Shitty Movie Sundays: Escape Plan: The Extractors

Sylvester Stallone has been dipping into the China market, of late. This isn’t anything new, really. For years now, Hollywood has been tweaking their films to satisfy the demands of the Chinese government and gain access to their huge market, with mixed results. There’s no tweaking in the latest Escape Plan flick, however. This film looks made for the Chinese market, and if anything comes of it in other markets, that’s just gravy for this film’s 48 credited producers. Seriously, 48! I counted nine production company logos at the start, eating up 1:45 of this flick’s 96-minute running time. Major League Baseball has shorter commercial breaks between innings.

In Escape Plan: The Extractors, Sly returns as prison security expert Ray Breslin. He’s not being hired to evaluate the security of a prison in this one, however. This is a revenge flick.

Back at the end of the first Escape Plan flick, Breslin did a nasty thing to his corrupt business partner, Lester Clark (Vincent D’Onofrio, in archive footage). Fast forward to today, and Lester Clark, Jr. (Devon Sawa) is ready for his revenge.

Junior starts out by kidnapping Daya Zhang (Melise), the daughter of Wu Zhang (Russell Wong), billionaire businessman and secret partner of Lester Sr. Daya was in Mansfield, Ohio, scouting locations for a new factory for her father’s company, before being whisked away to a crumbling prison in Latvia called Devil’s Station. This is a little filmmaking by convenience on the part of director John Herzfeld and company. Mansfield is also home to the Ohio State Reformatory, a former prison in a state of arrested decay that has featured in many productions to date, Escape Plan: The Extractors movie postermost notably The Shawshank Redemption. This is a film that required a prison from which to execute an escape plan, and if the filmmakers could fit the rest of the town in the flick, then all the better.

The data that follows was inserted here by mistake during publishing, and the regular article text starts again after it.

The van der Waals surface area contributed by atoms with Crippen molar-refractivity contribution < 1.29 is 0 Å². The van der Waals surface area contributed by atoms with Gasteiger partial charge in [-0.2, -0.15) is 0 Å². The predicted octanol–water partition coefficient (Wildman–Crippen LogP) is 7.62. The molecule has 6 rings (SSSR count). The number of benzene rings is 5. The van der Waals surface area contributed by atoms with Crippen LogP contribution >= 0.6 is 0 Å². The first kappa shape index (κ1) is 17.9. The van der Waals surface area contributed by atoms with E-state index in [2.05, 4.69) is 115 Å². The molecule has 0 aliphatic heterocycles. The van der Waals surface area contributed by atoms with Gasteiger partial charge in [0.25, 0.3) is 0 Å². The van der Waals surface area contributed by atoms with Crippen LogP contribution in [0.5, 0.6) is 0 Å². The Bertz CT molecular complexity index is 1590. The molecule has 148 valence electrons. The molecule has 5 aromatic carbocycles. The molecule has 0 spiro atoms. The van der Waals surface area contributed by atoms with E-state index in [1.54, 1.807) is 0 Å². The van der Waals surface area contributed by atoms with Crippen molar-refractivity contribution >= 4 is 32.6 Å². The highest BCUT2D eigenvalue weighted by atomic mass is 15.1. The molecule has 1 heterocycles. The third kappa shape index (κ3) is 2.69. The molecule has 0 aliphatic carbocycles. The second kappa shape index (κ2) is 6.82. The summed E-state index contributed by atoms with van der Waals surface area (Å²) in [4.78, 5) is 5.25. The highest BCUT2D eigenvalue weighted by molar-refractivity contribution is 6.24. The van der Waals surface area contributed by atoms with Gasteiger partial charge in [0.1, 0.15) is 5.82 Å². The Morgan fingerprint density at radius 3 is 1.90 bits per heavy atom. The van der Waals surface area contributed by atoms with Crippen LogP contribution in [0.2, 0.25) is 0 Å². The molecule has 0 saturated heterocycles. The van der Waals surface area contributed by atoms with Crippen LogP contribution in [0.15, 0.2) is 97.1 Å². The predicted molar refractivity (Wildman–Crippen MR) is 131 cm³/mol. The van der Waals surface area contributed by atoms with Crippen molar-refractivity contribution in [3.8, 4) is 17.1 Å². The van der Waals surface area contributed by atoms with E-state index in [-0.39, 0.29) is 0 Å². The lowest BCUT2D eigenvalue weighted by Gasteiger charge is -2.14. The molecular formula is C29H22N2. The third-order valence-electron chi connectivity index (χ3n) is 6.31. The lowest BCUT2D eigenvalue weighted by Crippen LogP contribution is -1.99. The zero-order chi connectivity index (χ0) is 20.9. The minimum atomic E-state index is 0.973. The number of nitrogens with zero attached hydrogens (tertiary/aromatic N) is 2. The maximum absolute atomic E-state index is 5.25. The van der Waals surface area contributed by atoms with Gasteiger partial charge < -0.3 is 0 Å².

So, suspend disbelief a little and pretend that Lester Jr, Daya, his thugs, and her co-workers, are all in a prison in Latvia, and not on location in Northeast Ohio.

Lester Jr isn’t finished, though. He’s pissed off at Ray, remember. So, he kidnaps Ray’s fiancée and business partner, Abigail (Jaime King), and takes her away to Devil’s Station, as well. Now Ray is pissed, too. So, off he goes to Latvia to rescue everyone from Junior’s clutches. He’s accompanied by Bao Yung (Harry Shum, Jr.), Daya’s bodyguard who failed to prevent the kidnapping; and Shen Lo (Jin Zhang), who used to be Daya’s bodyguard but was fired after the two fell in love. Those two are pretty pissed, as well. The only person along for the ride who’s not pissed is Trent DeRosa (Dave Bautista). But, he has a shotgun that melts faces, and that would make anyone happy.

The rest of the film is a collection of fistfights, knife fights, martial arts fights, gunfights, and brutal murder. And I do mean brutal. Characters meet their ends in grisly fashion. The only cartoonish thing about the deaths in this movie is the CGI blood, which is amateurish and unconvincing.

Even with the over-the-top deaths, the action is pretty satisfying for a shitty action flick. That’s one thing Herzfeld and company got right. It’s the other stuff, mostly the messy plot and dim lighting, where things go wrong.

In many ways, this film is The Expendables-light. It has the same look and feel, the same unlikable characters, and the same oppressive atmosphere, only Sly didn’t invite every aging action star under the sun to be in the cast. Perhaps things would have been different were Sly among the infamous 48 producers, but he’s just hired help in this one.

Escape Plan: The Extractors, is a watchable shitty movie for the most part. It moves along swiftly and ticks all the right boxes for the shitty action movie fan. But, man, is it a bummer. At times, it just feels mean. I don’t think I’ll be repeating the experience anytime soon. For being something of a brutal watch, the film falls to the middle of Watchability Index, where all the Resident Evil flicks live, displacing The Being at #166.

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